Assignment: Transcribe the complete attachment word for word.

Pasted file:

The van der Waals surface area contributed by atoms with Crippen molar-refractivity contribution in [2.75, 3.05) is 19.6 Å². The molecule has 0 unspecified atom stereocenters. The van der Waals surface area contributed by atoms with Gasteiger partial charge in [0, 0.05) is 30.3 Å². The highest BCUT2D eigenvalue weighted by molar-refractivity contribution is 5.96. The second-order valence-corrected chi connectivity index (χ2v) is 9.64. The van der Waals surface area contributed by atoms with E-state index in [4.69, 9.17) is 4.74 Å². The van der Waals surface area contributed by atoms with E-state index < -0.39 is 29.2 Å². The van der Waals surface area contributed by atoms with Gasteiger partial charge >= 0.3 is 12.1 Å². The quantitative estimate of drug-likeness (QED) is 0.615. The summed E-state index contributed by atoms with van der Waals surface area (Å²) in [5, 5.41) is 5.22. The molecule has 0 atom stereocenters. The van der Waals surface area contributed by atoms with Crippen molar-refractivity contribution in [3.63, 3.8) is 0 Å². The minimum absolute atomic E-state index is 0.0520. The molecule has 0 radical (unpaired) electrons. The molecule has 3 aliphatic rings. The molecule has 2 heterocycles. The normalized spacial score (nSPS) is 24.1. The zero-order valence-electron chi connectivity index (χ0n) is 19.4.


The van der Waals surface area contributed by atoms with Crippen molar-refractivity contribution in [2.75, 3.05) is 19.6 Å². The molecule has 0 unspecified atom stereocenters. The van der Waals surface area contributed by atoms with Gasteiger partial charge in [0, 0.05) is 30.3 Å². The highest BCUT2D eigenvalue weighted by molar-refractivity contribution is 5.96. The second-order valence-corrected chi connectivity index (χ2v) is 9.64. The van der Waals surface area contributed by atoms with E-state index in [4.69, 9.17) is 4.74 Å². The van der Waals surface area contributed by atoms with E-state index < -0.39 is 29.2 Å². The van der Waals surface area contributed by atoms with Gasteiger partial charge >= 0.3 is 12.1 Å². The quantitative estimate of drug-likeness (QED) is 0.615. The summed E-state index contributed by atoms with van der Waals surface area (Å²) in [5, 5.41) is 5.22. The molecule has 0 atom stereocenters. The van der Waals surface area contributed by atoms with Crippen molar-refractivity contribution in [3.63, 3.8) is 0 Å². The minimum absolute atomic E-state index is 0.0520. The molecule has 0 radical (unpaired) electrons. The molecule has 3 aliphatic rings. The molecule has 2 heterocycles. The normalized spacial score (nSPS) is 24.1. The zero-order valence-electron chi connectivity index (χ0n) is 19.4.